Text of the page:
Biblical Recorder:How mainstream is the 'Mainstream' movement?
October 30 2003 by Tony W. Cartledge , BR Editor

Biblical Recorder:How mainstream is the 'Mainstream' movement?

| Home | NewsOpinion | Baptist Life | OpinionFriday, Oct. 31, 2003

By Tony W. Cartledge

BR Editor

The genesis and growth of the "Mainstream Baptist" movement has raised excitement in some quarters and disgust in others. What should we make of this new organization that claims to represent old Baptist principles? Some conservative observers accuse the movement of being a hypocritical political front for the Cooperative Baptist Fellowship (CBF). A couple of N.C. Baptists have written the Recorder, insisting that we must expose the perceived duplicity of Mainstream leaders by pointing out how many of them also support CBF. It is certainly true, as the Recorder's coverage of the movement has made clear, that the early leadership of Mainstream Baptists of North Carolina (MBNC) has been primarily "moderate," though they have eschewed the label and have also sought to include conservatives in the movement. It is also true that those same leaders are affiliated with the Southern Baptist Convention (SBC) and the Baptist State Convention (BSC) of North Carolina - but I haven't heard anyone accuse them of being a political front for the SBC or the BSC.One prominent North Carolina conservative leader told the World Triad Magazine (a radically conservative publication related to Bob Jones University) that the Mainstream movement is a poorly conceived attempt to return to the old days prior to the conservative makeover that has changed the public face, the internal structure, and the doctrinal statements of the Southern Baptist Convention (SBC). "Mainstream is downstream," he said. Readers may be surprised to know that some moderate observers also think the movement is misguided, not because of any perceived CBF connections, but precisely because Mainstreamers (at least in North Carolina) disown any link to CBF and call for leadership that avoids "fundamentalism" from the right or the left. Some CBF faithful wonder if the rhetoric might imply that CBF leaders are the leftward fringe that Mainstream wants to avoid. Mainstream leaders have been clear in stating their agenda and defining who they are. They may or may not think highly of CBF, but they uniformly dislike the increasingly rigid positioning of the SBC, and they don't want to see state conventions remade in the same image.Whether that attitude is truly the Baptist "mainstream" depends entirely on one's perspective. Mainstream leaders are convinced that the majority of Southern Baptists share their views and would support their agenda if informed of the issues. Supporters of the SBC's conservative reformation cite continued success in winning elections and increased Cooperative Program giving as evidence that the majority supports their cause. Mainstreamers point to decreasing attendance at the SBC's annual meetings as an indication that the real majority is staying home. Agreeing on the meaning of "mainstream" is like trying to agree on the meaning of "historic Baptist principles." There are at least two groups who are convinced they know the answer, and no argument or evidence will persuade them otherwise.In a sense, the debate renews a lingering issue of semantic confusion.So-called "moderates" who consider themselves to be theologically conservative have long been irked that those who are farthest to the right have taken ownership of the term "conservative" and accused all others of being "liberal," forcing those who are only slightly less conservative to adopt the wimpy-sounding "moderate" label as a way of denying that they are liberal. For a while, Baptist newspapers tried to avoid the problem by using the terms "moderate conservative" and "fundamentalist conservative," but gave it up because the terminology was just too unwieldy and because few people want to be called a "fundamentalist," even when the label fits.Now the nomenclature is on the other foot, so to speak, as those who oppose the current SBC's closed system have adopted a label with positive implications, leading some SBC faithful to deny its legitimacy and claim it for themselves.How mainstream is Mainstream? For now, the answer remains in the eye of the beholder. For the future, the answer may be measured by whether the movement succeeds or fails.Unfortunately, my perception is that the true numerical majority of Southern Baptists can still be branded with two other denominational labels: uninformed and apathetic. If that does not change, Southern Baptists will eventually find themselves, not in the mainstream, but up the creek. | Home | NewsOpinion | Baptist Life |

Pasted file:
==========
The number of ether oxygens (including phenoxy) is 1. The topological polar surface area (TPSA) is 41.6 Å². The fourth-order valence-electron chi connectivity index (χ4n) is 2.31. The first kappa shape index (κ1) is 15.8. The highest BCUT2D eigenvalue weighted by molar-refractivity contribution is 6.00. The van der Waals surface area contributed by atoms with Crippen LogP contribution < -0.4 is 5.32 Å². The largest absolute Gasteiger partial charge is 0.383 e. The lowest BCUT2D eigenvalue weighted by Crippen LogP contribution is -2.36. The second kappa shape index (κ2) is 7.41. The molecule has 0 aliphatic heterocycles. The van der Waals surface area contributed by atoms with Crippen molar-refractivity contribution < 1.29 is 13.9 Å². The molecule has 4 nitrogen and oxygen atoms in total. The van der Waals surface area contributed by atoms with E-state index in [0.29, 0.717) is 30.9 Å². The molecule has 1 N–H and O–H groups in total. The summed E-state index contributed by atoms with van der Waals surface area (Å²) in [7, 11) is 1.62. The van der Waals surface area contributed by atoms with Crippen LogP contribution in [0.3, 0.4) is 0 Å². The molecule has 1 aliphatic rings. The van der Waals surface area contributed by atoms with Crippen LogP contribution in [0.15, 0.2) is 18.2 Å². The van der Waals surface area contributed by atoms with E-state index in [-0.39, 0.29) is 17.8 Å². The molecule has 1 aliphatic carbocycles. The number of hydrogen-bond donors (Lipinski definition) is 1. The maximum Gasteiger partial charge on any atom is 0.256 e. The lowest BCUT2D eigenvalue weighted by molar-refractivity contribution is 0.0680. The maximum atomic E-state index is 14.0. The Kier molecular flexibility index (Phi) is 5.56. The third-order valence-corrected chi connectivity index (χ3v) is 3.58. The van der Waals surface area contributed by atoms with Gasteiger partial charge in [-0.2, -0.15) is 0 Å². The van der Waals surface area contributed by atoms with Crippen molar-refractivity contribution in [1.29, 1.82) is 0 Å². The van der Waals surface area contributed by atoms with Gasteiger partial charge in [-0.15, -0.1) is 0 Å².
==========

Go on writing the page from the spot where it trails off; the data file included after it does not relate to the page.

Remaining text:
10/30/2003 11:00:00 PM by Tony W. Cartledge , BR Editor | with 0 comments




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